Parsons, Kansas —
Carefully planned growing practices and wisely selected seedstock varieties combined with favorable growing conditions to help Kansas farmers achieve high soybean yields and quality in 2013. Entrants in the annual Kansas Soybean Yield and Value Contests surpassed the year's state average yield, doubling it in many instances, or qualified for well above the cash price.
The yield contest included 37 entries, down 20 from 2012. The quality contest had 24 entries, 12 fewer than in the previous year.
"These contests recognize outstanding Kansas soybean farmers and provide fun incentives for them to increase soybean yields and protein and oil contents," said Gary Kilgore, Chanute, a Kansas State University professor emeritus of agronomy who coordinates the contests. "They also allow the Kansas Soybean Association, with financial support from the Kansas Soybean Commission, to share the information participants learned to help all Kansas soybean farmers grow higher yielding and more profitable soybeans."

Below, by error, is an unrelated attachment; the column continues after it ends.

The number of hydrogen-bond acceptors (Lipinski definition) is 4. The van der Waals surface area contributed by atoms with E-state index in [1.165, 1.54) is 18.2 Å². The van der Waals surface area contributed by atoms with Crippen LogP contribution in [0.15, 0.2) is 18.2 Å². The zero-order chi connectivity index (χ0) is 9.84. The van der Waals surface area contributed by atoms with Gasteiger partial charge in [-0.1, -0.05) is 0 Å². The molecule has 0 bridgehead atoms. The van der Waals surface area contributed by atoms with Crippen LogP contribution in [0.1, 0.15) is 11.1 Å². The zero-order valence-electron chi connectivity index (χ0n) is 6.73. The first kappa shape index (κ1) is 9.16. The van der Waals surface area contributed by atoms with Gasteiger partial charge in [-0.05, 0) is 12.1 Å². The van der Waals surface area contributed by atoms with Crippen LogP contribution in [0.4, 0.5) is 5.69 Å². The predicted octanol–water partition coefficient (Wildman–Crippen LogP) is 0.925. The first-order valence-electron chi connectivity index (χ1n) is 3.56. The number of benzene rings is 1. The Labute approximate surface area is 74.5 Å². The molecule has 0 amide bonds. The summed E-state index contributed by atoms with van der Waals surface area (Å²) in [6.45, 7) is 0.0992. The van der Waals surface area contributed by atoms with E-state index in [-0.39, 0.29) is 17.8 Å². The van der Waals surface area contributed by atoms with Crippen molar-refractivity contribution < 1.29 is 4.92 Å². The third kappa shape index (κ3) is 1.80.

The 24 winners in 11 categories had verified yields averaging 75.61 bushels per acre, compared to the reported state average of 35 bushels per acre in 2013. While the contest winners' average increased by nearly eight bushels per acre from 2012, the state average increased 13 bushels per acre.
The top three entries in the quality contest averaged a $0.93 (7.1 percent) premium over the $13.05 cash price for their protein and oil contents. In 2012, that average was $1.10 (7.3 percent) above the $15.05 cash price.
Sam Miller, Haven, was the yield contest's overall irrigated winner with 92.12 bushels per acre. Gleue Farms, LeRoy, topped the dryland entries with 85.69 bushels per acre. Getman Brothers Farm, Columbus, won the value contest with a protein and oil premium of $0.94 per bushel (7.2 percent over the cash price).
The Kansas Soybean Association presented the state and district winners with plaques or certificates and monetary prizes from the Kansas Soybean Commission at the Kansas Soybean Expo held recently in Topeka. The highest dryland and irrigated yields in the state each received a $1,000 award. In each district, first place won $300, second earned $200, and third received $100. No-till on the Plains supplied additional prizes for the no-till categories.
Complete results and the award photos are available via http://KansasSoybe ans.org/contests.